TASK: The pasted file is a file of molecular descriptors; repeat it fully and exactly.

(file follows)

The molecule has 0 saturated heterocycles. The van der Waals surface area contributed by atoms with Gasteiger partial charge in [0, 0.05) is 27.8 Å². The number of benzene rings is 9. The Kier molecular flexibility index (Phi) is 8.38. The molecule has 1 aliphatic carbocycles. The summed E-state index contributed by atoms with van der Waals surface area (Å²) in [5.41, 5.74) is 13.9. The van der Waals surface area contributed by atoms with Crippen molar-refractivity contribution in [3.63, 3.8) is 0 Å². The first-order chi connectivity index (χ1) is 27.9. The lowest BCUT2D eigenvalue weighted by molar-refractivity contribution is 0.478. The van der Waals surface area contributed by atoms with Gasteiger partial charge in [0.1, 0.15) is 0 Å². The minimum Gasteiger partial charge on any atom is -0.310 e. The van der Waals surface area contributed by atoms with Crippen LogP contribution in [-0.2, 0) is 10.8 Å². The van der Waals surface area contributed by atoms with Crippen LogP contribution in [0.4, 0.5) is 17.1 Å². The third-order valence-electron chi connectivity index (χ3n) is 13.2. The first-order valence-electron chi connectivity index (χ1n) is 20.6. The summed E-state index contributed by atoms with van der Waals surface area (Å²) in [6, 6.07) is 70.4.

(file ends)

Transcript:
The molecule has 0 saturated heterocycles. The van der Waals surface area contributed by atoms with Gasteiger partial charge in [0, 0.05) is 27.8 Å². The number of benzene rings is 9. The Kier molecular flexibility index (Phi) is 8.38. The molecule has 1 aliphatic carbocycles. The summed E-state index contributed by atoms with van der Waals surface area (Å²) in [5.41, 5.74) is 13.9. The van der Waals surface area contributed by atoms with Crippen molar-refractivity contribution in [3.63, 3.8) is 0 Å². The first-order chi connectivity index (χ1) is 27.9. The lowest BCUT2D eigenvalue weighted by molar-refractivity contribution is 0.478. The van der Waals surface area contributed by atoms with Gasteiger partial charge in [0.1, 0.15) is 0 Å². The minimum Gasteiger partial charge on any atom is -0.310 e. The van der Waals surface area contributed by atoms with Crippen LogP contribution in [-0.2, 0) is 10.8 Å². The van der Waals surface area contributed by atoms with Crippen LogP contribution in [0.4, 0.5) is 17.1 Å². The third-order valence-electron chi connectivity index (χ3n) is 13.2. The first-order valence-electron chi connectivity index (χ1n) is 20.6. The summed E-state index contributed by atoms with van der Waals surface area (Å²) in [6, 6.07) is 70.4.